Abortion Outlook Rapidly Changing in States

Leah Shepherd By Leah Shepherd July 7, 2022
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​Employers are watching closely as many states shift their laws governing abortion. A number of state officials and courts acted quickly after the U.S. Supreme Court overturned Roe v. Wade on June 24 in an effort to set their own abortion policies.

Over the next year, employers can expect many changes coming through new case law and new state legislation, so it's important to stay updated on the latest action in your state, experts said.

"We've very much entered an era where the law regarding abortion services will flip flop from administration to administration, Congress to Congress, state legislature to state legislature," said Ben Conley, an attorney with Seyfarth Shaw in Chicago, during a webcast for the Society for Human Resource Management (SHRM).

Some of the changes won't happen right away. "Many state legislatures are not scheduled to reconvene for a couple of months, but that doesn't mean they can't call a special session," Conley noted.

Looking to the near future, "it's expected that 26 states will have laws that will restrict or prohibit or limit abortion services. That's a lot," he added.

U.S. Attorney General Merrick Garland confirmed that states can keep abortion legal within their borders, and states cannot ban reproductive services provided outside their borders.

Bans Take Effect

As of July 1, abortion is legal in 27 states and Washington, D.C., according to the Guttmacher Institute, a New York City-based research and policy organization focused on reproductive health.

Abortion is banned from the point of conception in Alabama, Arkansas, Missouri, Oklahoma and South Dakota. Ohio and South Carolina prohibit abortion after six weeks of pregnancy. A Mississippi law to ban abortion after 20 weeks of pregnancy took effect July 7.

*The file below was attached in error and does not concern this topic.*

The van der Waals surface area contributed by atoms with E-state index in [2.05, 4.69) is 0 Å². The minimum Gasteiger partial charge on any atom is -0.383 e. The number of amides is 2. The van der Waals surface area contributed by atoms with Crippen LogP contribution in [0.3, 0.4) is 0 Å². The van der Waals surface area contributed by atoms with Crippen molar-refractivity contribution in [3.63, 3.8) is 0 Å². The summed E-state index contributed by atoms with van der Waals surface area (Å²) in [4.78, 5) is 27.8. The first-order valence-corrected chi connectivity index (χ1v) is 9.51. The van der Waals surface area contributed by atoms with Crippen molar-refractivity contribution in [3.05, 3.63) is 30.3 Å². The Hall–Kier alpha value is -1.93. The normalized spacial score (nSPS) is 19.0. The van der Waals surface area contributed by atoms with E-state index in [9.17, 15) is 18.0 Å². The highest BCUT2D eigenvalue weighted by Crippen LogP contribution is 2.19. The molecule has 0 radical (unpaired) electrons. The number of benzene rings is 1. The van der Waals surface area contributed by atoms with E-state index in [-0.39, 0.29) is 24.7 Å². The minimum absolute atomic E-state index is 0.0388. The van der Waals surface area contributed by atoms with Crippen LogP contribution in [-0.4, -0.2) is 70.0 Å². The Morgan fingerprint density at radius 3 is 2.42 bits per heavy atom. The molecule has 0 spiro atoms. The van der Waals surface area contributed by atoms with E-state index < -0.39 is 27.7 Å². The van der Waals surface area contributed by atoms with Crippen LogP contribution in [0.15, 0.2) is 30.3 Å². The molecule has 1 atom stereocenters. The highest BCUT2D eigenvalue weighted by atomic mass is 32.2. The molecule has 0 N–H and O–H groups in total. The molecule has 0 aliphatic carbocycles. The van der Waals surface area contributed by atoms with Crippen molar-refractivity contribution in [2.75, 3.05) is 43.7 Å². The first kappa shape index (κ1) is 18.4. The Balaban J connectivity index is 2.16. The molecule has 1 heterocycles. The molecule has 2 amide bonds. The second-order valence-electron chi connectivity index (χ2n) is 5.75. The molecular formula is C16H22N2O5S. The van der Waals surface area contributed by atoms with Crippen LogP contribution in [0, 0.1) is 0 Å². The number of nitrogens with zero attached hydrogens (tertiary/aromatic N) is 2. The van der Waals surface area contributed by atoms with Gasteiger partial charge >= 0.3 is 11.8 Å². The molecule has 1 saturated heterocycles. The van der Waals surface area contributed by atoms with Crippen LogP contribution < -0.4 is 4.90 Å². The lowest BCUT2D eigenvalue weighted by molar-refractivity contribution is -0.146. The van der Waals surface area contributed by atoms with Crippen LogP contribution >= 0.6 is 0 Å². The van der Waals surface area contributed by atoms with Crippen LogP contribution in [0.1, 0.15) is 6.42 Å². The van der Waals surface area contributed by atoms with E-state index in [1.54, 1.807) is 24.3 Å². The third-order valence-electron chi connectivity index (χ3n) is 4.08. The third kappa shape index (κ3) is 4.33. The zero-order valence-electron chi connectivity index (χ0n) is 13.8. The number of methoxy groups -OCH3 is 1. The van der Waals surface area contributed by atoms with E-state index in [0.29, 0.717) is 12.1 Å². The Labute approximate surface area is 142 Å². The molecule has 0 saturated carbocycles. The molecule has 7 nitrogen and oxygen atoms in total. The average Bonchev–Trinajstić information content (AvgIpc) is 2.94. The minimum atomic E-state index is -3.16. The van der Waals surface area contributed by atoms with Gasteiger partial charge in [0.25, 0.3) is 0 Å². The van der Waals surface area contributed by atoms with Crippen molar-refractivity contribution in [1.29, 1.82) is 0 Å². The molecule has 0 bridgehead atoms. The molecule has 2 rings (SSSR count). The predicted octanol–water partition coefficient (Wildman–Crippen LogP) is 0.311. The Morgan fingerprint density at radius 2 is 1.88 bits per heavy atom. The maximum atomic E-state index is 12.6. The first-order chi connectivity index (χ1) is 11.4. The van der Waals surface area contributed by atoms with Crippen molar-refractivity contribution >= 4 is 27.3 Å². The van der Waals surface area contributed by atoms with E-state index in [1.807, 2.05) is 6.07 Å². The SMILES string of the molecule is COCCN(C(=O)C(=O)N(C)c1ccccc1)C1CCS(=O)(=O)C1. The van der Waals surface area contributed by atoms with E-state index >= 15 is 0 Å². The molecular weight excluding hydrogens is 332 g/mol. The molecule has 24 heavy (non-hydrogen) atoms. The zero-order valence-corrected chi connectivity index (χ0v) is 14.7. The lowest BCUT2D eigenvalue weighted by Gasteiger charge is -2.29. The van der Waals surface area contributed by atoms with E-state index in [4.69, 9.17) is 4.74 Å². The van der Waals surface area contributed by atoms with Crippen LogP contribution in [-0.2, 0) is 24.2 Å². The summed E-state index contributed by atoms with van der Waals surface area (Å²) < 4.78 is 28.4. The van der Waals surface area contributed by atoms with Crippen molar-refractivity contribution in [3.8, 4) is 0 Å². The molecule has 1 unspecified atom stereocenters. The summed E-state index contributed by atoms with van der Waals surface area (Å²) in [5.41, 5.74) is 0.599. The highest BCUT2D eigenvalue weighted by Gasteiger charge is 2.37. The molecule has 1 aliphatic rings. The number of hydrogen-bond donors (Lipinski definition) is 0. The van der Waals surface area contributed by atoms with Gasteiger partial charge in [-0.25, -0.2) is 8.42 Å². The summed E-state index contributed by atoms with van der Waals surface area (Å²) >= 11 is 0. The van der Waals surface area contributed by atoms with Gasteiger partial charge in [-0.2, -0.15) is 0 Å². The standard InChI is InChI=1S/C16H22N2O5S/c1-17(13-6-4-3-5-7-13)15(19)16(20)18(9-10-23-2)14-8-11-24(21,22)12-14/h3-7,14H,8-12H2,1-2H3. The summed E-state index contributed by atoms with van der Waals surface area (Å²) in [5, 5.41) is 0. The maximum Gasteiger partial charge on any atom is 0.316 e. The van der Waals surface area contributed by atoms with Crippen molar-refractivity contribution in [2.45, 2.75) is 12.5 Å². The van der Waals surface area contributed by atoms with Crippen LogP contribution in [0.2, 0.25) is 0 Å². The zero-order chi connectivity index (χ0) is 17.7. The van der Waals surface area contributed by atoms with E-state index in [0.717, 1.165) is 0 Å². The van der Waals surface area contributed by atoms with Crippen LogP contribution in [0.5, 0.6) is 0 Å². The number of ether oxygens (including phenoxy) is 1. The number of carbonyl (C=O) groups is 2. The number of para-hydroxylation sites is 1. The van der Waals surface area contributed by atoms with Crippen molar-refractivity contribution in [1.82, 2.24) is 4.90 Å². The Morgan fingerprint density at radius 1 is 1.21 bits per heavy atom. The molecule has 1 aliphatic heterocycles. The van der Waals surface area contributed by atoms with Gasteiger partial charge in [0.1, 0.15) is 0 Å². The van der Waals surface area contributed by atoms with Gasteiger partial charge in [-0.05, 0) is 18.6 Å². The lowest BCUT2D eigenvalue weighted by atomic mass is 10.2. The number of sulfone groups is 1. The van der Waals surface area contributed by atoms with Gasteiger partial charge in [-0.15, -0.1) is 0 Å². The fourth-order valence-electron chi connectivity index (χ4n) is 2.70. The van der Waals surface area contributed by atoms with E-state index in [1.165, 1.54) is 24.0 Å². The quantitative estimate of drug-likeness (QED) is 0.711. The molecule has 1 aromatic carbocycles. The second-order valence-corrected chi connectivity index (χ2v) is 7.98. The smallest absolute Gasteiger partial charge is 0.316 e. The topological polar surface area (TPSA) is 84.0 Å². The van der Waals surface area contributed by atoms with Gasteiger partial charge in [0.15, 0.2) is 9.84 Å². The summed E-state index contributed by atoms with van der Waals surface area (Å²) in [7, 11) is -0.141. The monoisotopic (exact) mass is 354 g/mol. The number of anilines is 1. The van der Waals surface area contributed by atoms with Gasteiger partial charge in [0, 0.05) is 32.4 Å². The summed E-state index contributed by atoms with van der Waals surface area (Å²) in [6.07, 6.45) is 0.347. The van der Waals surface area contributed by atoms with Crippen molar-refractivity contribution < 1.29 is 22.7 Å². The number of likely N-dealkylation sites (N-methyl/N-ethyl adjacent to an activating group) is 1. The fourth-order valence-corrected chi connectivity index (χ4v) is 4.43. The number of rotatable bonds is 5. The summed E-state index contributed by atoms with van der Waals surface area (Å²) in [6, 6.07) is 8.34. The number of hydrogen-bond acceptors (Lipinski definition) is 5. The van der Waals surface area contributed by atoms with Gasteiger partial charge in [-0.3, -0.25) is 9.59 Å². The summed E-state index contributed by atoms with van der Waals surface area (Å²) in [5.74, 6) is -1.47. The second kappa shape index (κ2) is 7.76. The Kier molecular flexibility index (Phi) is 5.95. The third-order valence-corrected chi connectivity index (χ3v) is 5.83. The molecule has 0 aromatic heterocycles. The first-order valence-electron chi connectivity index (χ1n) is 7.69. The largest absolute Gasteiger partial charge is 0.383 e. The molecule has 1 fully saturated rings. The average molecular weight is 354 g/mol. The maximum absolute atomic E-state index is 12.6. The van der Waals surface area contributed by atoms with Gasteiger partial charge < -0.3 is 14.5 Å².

However, shortly after the Supreme Court's ruling, judges in Florida, Kentucky, Louisiana, Tennessee, and Utah temporarily halted their states' abortion bans.

These bans aren't all the same. They "vary in breadth and scope, from prohibiting physicians from performing abortions, restricting access to abortion medication, attaching civil penalties and criminal liability to those who knowingly or unknowingly aid or abet in the termination of pregnancy, to conferring personhood at the time of conception," said Anne Sanchez LaWer, a lawyer with the firm Littler in San Jose, Calif.

Some states had laws restricting abortion before Roe took effect in 1973.

"A lot of those laws were on the books, and there was no attempt to enforce them post-Roe, so they just remained on the books. They're still here, so there's this modicum of uncertainty about this law from 50 years ago that's technically still on the books—does that remain in effect?" Conley said.

On June 28, Wisconsin Gov. Tony Evers and Attorney General Josh Kaul filed a lawsuit to invalidate the state's 1849 abortion ban, which was not enforced while Roe was in effect. 

State laws currently include these restrictions, according to the Guttmacher Institute:

  • 43 states prohibit abortions after a specified point in pregnancy, with some exceptions provided.
  • 33 states require an abortion to be performed by a licensed physician.
  • 19 states require an abortion to be performed in a hospital after a specified point in the pregnancy.